The Lenovo 3000 N200 doesn't feel quite as tanklike as its ThinkPad cousins, but its case (silver on the outside, dark gray on the inside) features sturdy metal hinges and an overall solid construction. As a category, midsize laptops are generally a bit bulky, and the N200's 1.5-inch thickness is chunky even for a midsize laptop. Otherwise, its size is similar to that of the Gateway E-475M and Toshiba Tecra A8.

As with all Lenovo laptops, the Lenovo 3000 N200 features a roomy, comfortable keyboard reminiscent of the board found on higher-end ThinkPads. Its touch pad is passable, though there were times when we wished it was a bit bigger. Three volume controls above the keyboard constitute the extent of the N200's media controls, not surprising given that Lenovo targets small business with the N200 and the rest of the Lenovo 3000 line (the company's ThinkPad brand is marketed to larger enterprises by including features such as shock-mounted hard drives and high-level data security, among others). Next to the volume control is a button to summon the useful Lenovo Care system management and help utility (more on that below). A fingerprint reader below the keyboard frees you from typing in passwords. We like that the N200 includes handy port labels along both sides of the keyboard deck to help you immediately find where to plug in peripherals.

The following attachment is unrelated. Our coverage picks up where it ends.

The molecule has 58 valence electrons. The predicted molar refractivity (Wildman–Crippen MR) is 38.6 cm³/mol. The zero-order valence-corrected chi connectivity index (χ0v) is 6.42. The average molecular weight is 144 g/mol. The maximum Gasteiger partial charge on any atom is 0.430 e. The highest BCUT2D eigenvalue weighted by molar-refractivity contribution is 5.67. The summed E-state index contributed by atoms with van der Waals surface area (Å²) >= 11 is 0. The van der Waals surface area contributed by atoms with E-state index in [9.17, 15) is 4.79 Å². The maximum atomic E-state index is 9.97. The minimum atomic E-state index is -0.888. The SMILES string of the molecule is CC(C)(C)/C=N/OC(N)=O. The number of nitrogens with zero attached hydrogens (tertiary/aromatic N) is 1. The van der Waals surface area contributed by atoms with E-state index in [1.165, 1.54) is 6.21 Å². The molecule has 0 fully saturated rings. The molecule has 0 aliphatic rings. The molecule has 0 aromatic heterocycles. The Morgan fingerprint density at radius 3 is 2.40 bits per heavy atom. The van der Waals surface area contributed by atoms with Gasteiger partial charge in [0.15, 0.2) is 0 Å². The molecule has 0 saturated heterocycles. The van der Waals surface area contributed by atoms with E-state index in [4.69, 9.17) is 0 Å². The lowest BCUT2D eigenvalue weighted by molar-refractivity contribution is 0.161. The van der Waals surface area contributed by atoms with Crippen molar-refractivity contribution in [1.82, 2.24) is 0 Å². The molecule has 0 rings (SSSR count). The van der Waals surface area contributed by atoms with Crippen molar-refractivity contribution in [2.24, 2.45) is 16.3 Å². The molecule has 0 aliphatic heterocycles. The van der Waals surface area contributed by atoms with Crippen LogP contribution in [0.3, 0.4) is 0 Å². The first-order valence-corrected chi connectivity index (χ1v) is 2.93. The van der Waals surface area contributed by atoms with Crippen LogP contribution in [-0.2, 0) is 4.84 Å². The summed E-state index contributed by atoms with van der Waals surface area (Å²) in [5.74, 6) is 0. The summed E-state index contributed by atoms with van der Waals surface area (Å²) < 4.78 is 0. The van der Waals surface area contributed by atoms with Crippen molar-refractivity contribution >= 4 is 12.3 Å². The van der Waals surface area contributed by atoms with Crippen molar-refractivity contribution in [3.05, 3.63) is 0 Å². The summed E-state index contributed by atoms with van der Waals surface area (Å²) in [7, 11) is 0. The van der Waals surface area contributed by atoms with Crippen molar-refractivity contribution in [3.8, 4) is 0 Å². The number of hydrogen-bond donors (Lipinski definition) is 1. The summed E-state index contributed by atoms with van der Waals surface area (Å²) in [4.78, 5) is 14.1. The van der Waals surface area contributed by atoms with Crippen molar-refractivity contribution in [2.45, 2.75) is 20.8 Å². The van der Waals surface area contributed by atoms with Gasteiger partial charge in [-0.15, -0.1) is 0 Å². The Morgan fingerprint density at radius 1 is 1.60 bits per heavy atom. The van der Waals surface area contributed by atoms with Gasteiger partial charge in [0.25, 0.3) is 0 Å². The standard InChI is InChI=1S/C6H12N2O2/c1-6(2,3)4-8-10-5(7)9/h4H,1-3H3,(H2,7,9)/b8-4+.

The Lenovo 3000 N200 can be configured with either a 14.1-inch or 15.4-inch wide-aspect display. Our test unit featured the 15.4-inch wide screen with a sharp 1,680x1,050 (WSXGA) native resolution. We couldn't get over how expansive the screen seemed, providing adequate room for working in spreadsheets and word processor documents as well as a beautiful canvas for movies. While buyers can opt for an antiglare finish on the 14.1-inch version of the N200, all 15.4-inch models include a glossy, video-friendly finish; fortunately, we had no trouble with annoying reflections in our typical office environment. Though the N200's lovely display had us itching to watch movies during work breaks, we found ourselves reaching for headphones to do so--the laptops' weak stereo speakers deliver tinny, soft sound. Regular Web conferencers will delight in the optional Webcam built into the N200's display bezel.